Texas Attorney General Greg Abbott's cyber crimes prosecutors have scored a five-year federal prison sentence for convicted Austin child predator Srinath Audityan. According to an AG press release, Audityan was nabbed in San Marcos last summer when he showed up at a scheduled rendezvous with someone whom he thought was a 13-year-old girl he'd met in an Internet chat room not knowing that the "girl" was actually a Cyber Crimes Unit investigator. Since May 2003, the AG's CCU has arrested 43 men on similar charges; six have been convicted. Jordan Smith
After their policy of not allowing students to bring a same-sex date to the school prom made national headlines with a little help from the People for the American Way Foundation the Lago Vista ISD last week decided to suspend that policy. The PFAWF penned a letter to Lago Vista High School principal Donna Larkin on behalf of student Sherrell Ingram and her mother Ginger White, saying that the policy constituted unlawful and unconstitutional sex discrimination (under Title IX and the Constitution's Equal Protection Clause). Ingram (who is not gay) and White were concerned that the policy constituted unfair discrimination against gay students. In a May 7 letter, LVISD's legal counsel wrote that while the district did not agree with PFAWF's "analysis" of the legal issues involved, they nonetheless had decided to "suspend the prom attendance guidelines for the remainder of this year until the District has an opportunity to further evaluate its role in the sponsorship of school activities." For more on the dustup, see www.pfaw.org. J.S.
Beyond City Limits
The Ralph Nader presidential campaign filed a federal lawsuit late Monday challenging Texas' ballot-access laws. The campaign had gathered more than 50,000 signatures from nonprimary voters by the May 10 deadline 14,000 names short of what Nader needs to get on the November ballot (equivalent to 1% of the Texas vote in the 2000 election, or less than half of what Nader actually got in that contest). Nader asked the court to declare the Texas law unconstitutional for imposing a different standard on independent candidates than on either major-party or third-party candidates. In a statement, Nader said, "Democracy is under assault in Texas. Through unconstitutional laws and denial of access to public places, Texas voters are being denied more voices and more choices." M.K.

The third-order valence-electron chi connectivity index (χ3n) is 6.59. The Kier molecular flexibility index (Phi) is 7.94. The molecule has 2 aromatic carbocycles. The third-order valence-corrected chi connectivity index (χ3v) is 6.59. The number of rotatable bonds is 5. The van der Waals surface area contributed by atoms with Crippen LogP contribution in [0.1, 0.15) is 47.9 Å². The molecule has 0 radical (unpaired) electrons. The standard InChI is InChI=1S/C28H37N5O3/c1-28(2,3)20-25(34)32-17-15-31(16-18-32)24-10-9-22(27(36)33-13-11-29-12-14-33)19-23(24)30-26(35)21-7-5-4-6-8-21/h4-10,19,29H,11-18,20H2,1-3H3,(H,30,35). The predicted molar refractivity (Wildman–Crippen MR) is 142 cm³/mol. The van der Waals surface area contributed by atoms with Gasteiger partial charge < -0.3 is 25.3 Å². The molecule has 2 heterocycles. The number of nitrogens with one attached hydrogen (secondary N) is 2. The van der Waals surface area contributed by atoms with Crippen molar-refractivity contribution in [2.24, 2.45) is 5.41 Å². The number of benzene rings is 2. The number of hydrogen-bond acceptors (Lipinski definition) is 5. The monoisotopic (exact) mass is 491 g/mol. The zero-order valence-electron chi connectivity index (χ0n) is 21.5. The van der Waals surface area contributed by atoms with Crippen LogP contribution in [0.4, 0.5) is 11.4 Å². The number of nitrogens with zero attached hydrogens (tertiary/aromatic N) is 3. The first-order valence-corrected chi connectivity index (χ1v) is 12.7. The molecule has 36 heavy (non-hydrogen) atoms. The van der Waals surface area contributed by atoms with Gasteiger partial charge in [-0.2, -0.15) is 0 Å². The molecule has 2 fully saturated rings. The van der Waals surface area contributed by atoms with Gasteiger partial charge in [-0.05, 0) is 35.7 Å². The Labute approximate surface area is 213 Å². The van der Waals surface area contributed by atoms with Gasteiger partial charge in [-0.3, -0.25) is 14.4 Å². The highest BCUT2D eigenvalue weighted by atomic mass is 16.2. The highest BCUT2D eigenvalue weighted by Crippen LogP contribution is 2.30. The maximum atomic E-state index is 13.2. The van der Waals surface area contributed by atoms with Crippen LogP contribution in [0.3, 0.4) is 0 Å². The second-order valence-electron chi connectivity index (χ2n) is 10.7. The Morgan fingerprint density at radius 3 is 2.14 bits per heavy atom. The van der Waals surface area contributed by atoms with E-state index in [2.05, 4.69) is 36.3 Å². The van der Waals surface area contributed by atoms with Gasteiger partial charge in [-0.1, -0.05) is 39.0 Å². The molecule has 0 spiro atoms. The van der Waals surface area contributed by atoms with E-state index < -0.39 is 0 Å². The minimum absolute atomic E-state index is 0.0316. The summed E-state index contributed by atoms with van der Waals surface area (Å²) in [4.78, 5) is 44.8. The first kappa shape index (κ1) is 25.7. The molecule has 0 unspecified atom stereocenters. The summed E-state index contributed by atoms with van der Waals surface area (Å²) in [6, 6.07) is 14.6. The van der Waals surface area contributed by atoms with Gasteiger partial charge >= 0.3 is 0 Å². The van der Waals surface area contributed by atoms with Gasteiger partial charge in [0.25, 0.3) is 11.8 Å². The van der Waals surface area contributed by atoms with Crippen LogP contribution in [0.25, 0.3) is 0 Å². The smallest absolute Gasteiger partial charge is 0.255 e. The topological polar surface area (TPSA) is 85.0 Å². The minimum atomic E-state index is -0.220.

Meanwhile, the Texas Democratic Party is apparently terrified at the prospect of competition from Nader, judging from a recent e-mail bulletin to party faithful warning, "Keep Ralph Nader off the Texas Ballot." Nader "makes a point of attacking and trying to defeat Democrats," Dem officials write. "We need to make sure he is nowhere near a ballot in Texas." Presumably the warning is to Democrats so dedicated that they didn't bother to vote in the March primary reassuring to know the Dems have their eye on the ball this fall. M.K.